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Thread: The path of most resistance

  1. #1

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    The path of most resistance

    Thanks to the path of most resistance, the least amount of water is flowing over the high point of the waterfall. A detail from Skogafoss in Iceland.

    Captured with a shutter speed of 1/1250. Notice that individual droplets of water located immediately at the top are stopped in their action. Yet the further the water gets from the top, the more the drops are combined. If the image showed water even closer to the bottom it would appear in sheets of water. That's not to say that the action isn't stopped, as I think it is. So, I don't understand the physics of falling water enough to explain why the draped sheets of water only appear further away from the top of the falls. Anyone?

    C&C encouraged, as always.


    The path of most resistance

  2. #2

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    Re: The path of most resistance

    THAT is what a waterfall looks like. I was beginning to think that all waterfall shots were silky and harmless.

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    Re: The path of most resistance

    Bobobird I totally agree with you it gives the feeling of the power of the water love it.

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    Re: The path of most resistance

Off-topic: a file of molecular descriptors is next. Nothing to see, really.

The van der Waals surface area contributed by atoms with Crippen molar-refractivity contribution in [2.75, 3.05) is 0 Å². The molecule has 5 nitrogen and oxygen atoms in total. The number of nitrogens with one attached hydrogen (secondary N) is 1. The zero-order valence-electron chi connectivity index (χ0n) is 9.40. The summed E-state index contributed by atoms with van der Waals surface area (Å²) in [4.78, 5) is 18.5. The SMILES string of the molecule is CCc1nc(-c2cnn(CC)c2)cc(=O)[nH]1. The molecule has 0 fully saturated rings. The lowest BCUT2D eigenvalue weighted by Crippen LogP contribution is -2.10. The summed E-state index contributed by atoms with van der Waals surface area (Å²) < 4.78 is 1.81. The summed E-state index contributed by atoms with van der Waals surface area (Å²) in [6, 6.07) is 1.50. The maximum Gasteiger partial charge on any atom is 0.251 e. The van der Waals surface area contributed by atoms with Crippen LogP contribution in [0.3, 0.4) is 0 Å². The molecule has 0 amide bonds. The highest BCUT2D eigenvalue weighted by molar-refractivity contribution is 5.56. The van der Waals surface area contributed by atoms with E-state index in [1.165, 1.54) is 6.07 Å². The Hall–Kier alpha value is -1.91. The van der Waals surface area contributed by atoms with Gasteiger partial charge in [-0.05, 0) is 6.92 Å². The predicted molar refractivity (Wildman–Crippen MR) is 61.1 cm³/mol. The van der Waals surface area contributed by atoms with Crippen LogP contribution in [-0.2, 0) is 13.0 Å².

Yet again a stunning image Mike - the drama and power you have portrayed is immense. Personally I love the graduation of the water as it falls.

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    Re: The path of most resistance

    lovely image mike, seems to covey great power.
    and as for the water droplets, think of a running/dripping tap, each droplet as it falls accelerates away from the the top and away, so each new drop is actually slower than the one accelerating away, now friction does tend to slow them after a while, so in a waterfall causes them to crash together and merge, so creating a larger slower force

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    Re: The path of most resistance

    It probably something to do with gravity, waters resistance to flow and air resistance. All things fall at 9.8m / sec ^2 so after I sec they travel at 9.8m/sec, at 2 sec 19.6m/sec (44mph). Or some feature in the rock wall the water is falling over. As per this one which bugs me as I could see shape in all of the water before I calibrated my monitor. Be interested to know how others see it. Now there is scarcely any shape where the water hits a rock by the wall. The dark areas are still as intended.

    The path of most resistance